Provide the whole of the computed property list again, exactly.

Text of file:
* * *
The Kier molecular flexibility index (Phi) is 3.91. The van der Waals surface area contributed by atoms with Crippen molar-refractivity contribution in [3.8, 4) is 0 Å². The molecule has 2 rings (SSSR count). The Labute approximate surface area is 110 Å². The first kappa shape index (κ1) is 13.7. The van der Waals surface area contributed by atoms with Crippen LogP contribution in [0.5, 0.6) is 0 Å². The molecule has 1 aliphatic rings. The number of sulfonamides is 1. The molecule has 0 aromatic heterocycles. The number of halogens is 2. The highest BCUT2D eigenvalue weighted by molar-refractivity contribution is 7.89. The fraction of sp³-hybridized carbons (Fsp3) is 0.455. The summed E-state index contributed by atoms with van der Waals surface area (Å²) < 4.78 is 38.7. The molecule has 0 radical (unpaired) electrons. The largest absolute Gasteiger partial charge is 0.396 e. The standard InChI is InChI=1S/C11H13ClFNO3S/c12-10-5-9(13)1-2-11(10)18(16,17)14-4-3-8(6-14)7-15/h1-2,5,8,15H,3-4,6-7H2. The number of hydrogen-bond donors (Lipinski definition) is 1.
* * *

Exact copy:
The Kier molecular flexibility index (Phi) is 3.91. The van der Waals surface area contributed by atoms with Crippen molar-refractivity contribution in [3.8, 4) is 0 Å². The molecule has 2 rings (SSSR count). The Labute approximate surface area is 110 Å². The first kappa shape index (κ1) is 13.7. The van der Waals surface area contributed by atoms with Crippen LogP contribution in [0.5, 0.6) is 0 Å². The molecule has 1 aliphatic rings. The number of sulfonamides is 1. The molecule has 0 aromatic heterocycles. The number of halogens is 2. The highest BCUT2D eigenvalue weighted by molar-refractivity contribution is 7.89. The fraction of sp³-hybridized carbons (Fsp3) is 0.455. The summed E-state index contributed by atoms with van der Waals surface area (Å²) < 4.78 is 38.7. The molecule has 0 radical (unpaired) electrons. The largest absolute Gasteiger partial charge is 0.396 e. The standard InChI is InChI=1S/C11H13ClFNO3S/c12-10-5-9(13)1-2-11(10)18(16,17)14-4-3-8(6-14)7-15/h1-2,5,8,15H,3-4,6-7H2. The number of hydrogen-bond donors (Lipinski definition) is 1.